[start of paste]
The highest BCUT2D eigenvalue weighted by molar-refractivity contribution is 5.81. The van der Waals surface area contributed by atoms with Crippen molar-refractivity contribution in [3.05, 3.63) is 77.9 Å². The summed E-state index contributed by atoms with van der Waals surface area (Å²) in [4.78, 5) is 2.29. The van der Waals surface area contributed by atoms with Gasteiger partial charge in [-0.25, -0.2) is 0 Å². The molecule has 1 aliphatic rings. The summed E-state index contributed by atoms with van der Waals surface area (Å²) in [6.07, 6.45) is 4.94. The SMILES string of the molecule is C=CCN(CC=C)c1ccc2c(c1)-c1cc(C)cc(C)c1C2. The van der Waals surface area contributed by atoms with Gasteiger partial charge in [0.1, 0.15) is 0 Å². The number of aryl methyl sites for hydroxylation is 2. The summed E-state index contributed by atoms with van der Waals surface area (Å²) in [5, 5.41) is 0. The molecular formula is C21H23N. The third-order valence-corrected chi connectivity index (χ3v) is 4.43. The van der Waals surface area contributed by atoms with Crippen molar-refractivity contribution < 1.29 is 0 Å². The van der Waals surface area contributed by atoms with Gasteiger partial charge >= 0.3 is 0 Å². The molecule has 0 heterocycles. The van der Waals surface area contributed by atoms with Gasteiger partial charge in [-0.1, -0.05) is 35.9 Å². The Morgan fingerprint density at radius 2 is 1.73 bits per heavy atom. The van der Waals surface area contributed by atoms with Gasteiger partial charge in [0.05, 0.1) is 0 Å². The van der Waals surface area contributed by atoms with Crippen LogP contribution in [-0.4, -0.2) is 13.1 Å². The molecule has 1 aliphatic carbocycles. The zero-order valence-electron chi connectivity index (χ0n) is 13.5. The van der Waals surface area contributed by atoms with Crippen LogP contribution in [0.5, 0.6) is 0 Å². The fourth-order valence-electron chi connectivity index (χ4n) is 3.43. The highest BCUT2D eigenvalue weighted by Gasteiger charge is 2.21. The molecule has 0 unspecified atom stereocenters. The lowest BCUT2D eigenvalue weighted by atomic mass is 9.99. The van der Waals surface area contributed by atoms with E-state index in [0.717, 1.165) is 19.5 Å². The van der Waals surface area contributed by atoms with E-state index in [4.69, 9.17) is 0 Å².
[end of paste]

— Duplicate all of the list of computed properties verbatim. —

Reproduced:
The highest BCUT2D eigenvalue weighted by molar-refractivity contribution is 5.81. The van der Waals surface area contributed by atoms with Crippen molar-refractivity contribution in [3.05, 3.63) is 77.9 Å². The summed E-state index contributed by atoms with van der Waals surface area (Å²) in [4.78, 5) is 2.29. The van der Waals surface area contributed by atoms with Gasteiger partial charge in [-0.25, -0.2) is 0 Å². The molecule has 1 aliphatic rings. The summed E-state index contributed by atoms with van der Waals surface area (Å²) in [6.07, 6.45) is 4.94. The SMILES string of the molecule is C=CCN(CC=C)c1ccc2c(c1)-c1cc(C)cc(C)c1C2. The van der Waals surface area contributed by atoms with Gasteiger partial charge in [0.1, 0.15) is 0 Å². The number of aryl methyl sites for hydroxylation is 2. The summed E-state index contributed by atoms with van der Waals surface area (Å²) in [5, 5.41) is 0. The molecular formula is C21H23N. The third-order valence-corrected chi connectivity index (χ3v) is 4.43. The van der Waals surface area contributed by atoms with Crippen molar-refractivity contribution < 1.29 is 0 Å². The van der Waals surface area contributed by atoms with Gasteiger partial charge >= 0.3 is 0 Å². The molecule has 0 heterocycles. The van der Waals surface area contributed by atoms with Gasteiger partial charge in [-0.1, -0.05) is 35.9 Å². The Morgan fingerprint density at radius 2 is 1.73 bits per heavy atom. The van der Waals surface area contributed by atoms with Gasteiger partial charge in [0.05, 0.1) is 0 Å². The van der Waals surface area contributed by atoms with Crippen LogP contribution in [-0.4, -0.2) is 13.1 Å². The molecule has 1 aliphatic carbocycles. The zero-order valence-electron chi connectivity index (χ0n) is 13.5. The van der Waals surface area contributed by atoms with Crippen LogP contribution in [0.5, 0.6) is 0 Å². The fourth-order valence-electron chi connectivity index (χ4n) is 3.43. The highest BCUT2D eigenvalue weighted by Gasteiger charge is 2.21. The molecule has 0 unspecified atom stereocenters. The lowest BCUT2D eigenvalue weighted by atomic mass is 9.99. The van der Waals surface area contributed by atoms with E-state index in [0.717, 1.165) is 19.5 Å². The van der Waals surface area contributed by atoms with E-state index in [4.69, 9.17) is 0 Å².